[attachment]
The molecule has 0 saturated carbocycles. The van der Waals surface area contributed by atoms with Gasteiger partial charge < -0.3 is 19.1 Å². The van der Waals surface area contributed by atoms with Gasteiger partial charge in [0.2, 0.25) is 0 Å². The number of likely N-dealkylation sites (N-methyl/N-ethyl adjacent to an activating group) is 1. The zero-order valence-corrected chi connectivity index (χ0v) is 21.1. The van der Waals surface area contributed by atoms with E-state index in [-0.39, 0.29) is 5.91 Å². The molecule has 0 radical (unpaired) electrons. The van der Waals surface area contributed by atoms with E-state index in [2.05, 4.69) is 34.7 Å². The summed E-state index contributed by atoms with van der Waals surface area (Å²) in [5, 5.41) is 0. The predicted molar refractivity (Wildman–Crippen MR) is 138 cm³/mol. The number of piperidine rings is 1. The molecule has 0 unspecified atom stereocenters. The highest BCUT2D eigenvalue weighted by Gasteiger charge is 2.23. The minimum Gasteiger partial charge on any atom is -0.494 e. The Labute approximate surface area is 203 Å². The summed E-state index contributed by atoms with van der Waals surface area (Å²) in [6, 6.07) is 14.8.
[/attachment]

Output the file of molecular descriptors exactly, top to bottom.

The molecule has 0 saturated carbocycles. The van der Waals surface area contributed by atoms with Gasteiger partial charge < -0.3 is 19.1 Å². The van der Waals surface area contributed by atoms with Gasteiger partial charge in [0.2, 0.25) is 0 Å². The number of likely N-dealkylation sites (N-methyl/N-ethyl adjacent to an activating group) is 1. The zero-order valence-corrected chi connectivity index (χ0v) is 21.1. The van der Waals surface area contributed by atoms with E-state index in [-0.39, 0.29) is 5.91 Å². The molecule has 0 radical (unpaired) electrons. The van der Waals surface area contributed by atoms with E-state index in [2.05, 4.69) is 34.7 Å². The summed E-state index contributed by atoms with van der Waals surface area (Å²) in [5, 5.41) is 0. The predicted molar refractivity (Wildman–Crippen MR) is 138 cm³/mol. The number of piperidine rings is 1. The molecule has 0 unspecified atom stereocenters. The highest BCUT2D eigenvalue weighted by Gasteiger charge is 2.23. The minimum Gasteiger partial charge on any atom is -0.494 e. The Labute approximate surface area is 203 Å². The summed E-state index contributed by atoms with van der Waals surface area (Å²) in [6, 6.07) is 14.8.